Aristotle Vs Science
In the days of Aristotle, the interaction between science and society was limited. Science was for the few elite who had time to dedicate to impractical studies such as astronomy, which didn’t affect common people. The gods and the divine represented one of the most determining roles society played in early science (as religion does today). In “On the Heavens,” Aristotle drew the parallel between the heavenly bodies and the Gods. According to aristotle, the number three was significant both in terms of divine symbolism and in regards to the three dimensions of the universe. Also, the gods like the heavens were immortal …show more content…
First he asked the question: what is the nature of color and light? Then he studied the work of established experts in the field such as Thomas Hobbes and Rene Descartes. Based on this background research, he developed a series of hypotheses, which he rejected based on careful experimentation. His experimentations culminated in the development of the hypothesis that white light is composed of all the colors, and that what we see is the reflection of some of those colors. The data he gathered from his experiments supported this hypothesis, and he communicated his results in the treatise Opticks (NewtonMSS). Newton 's use of data gleaned via observation to support his findings was revolutionary and represents one of the greatest leaps in the development of modern science.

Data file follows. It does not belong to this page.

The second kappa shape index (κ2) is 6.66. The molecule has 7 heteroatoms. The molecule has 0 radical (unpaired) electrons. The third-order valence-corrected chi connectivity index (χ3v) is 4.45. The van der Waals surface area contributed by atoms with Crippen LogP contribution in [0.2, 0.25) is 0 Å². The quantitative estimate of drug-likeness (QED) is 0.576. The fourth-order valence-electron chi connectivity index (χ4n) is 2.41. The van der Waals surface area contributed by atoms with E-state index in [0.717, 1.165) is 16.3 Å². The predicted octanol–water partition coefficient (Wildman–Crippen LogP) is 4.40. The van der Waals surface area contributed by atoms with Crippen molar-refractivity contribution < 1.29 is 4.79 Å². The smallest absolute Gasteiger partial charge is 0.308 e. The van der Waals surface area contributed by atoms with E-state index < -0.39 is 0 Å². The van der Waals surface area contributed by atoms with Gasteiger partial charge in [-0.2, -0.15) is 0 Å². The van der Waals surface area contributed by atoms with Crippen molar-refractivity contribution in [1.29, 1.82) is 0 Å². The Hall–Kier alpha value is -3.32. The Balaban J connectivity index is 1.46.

Another contribution Newton made to the advancement to the scientific method, and science as a whole was how he integrated mathematics into the scientific process. Although much of his work was reliant on mathematics, his study of gravity exemplified the interface of science and math. An example of his understanding of mathematics in the context of astronomy, was demonstrated by his use (and invention) of differential calculus to explain why the planets move in